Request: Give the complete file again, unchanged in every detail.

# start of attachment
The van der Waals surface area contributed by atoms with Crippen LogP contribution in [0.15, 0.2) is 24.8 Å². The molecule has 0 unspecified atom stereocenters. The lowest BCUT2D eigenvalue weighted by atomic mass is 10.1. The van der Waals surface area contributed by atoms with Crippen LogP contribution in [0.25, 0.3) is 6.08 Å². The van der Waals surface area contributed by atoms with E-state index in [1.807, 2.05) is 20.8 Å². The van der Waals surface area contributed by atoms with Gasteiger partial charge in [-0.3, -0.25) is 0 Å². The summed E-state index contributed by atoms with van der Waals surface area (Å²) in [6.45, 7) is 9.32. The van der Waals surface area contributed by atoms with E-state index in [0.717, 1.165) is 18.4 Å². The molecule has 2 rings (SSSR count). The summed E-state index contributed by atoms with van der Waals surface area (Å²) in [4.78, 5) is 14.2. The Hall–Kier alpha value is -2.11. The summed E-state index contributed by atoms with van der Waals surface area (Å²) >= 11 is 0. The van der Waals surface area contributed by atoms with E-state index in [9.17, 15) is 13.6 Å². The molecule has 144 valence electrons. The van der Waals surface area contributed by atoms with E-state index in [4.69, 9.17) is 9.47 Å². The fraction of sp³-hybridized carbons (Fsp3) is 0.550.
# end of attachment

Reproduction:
The van der Waals surface area contributed by atoms with Crippen LogP contribution in [0.15, 0.2) is 24.8 Å². The molecule has 0 unspecified atom stereocenters. The lowest BCUT2D eigenvalue weighted by atomic mass is 10.1. The van der Waals surface area contributed by atoms with Crippen LogP contribution in [0.25, 0.3) is 6.08 Å². The van der Waals surface area contributed by atoms with E-state index in [1.807, 2.05) is 20.8 Å². The van der Waals surface area contributed by atoms with Gasteiger partial charge in [-0.3, -0.25) is 0 Å². The summed E-state index contributed by atoms with van der Waals surface area (Å²) in [6.45, 7) is 9.32. The van der Waals surface area contributed by atoms with E-state index in [0.717, 1.165) is 18.4 Å². The molecule has 2 rings (SSSR count). The summed E-state index contributed by atoms with van der Waals surface area (Å²) in [4.78, 5) is 14.2. The Hall–Kier alpha value is -2.11. The summed E-state index contributed by atoms with van der Waals surface area (Å²) >= 11 is 0. The van der Waals surface area contributed by atoms with E-state index in [9.17, 15) is 13.6 Å². The molecule has 144 valence electrons. The van der Waals surface area contributed by atoms with E-state index in [4.69, 9.17) is 9.47 Å². The fraction of sp³-hybridized carbons (Fsp3) is 0.550.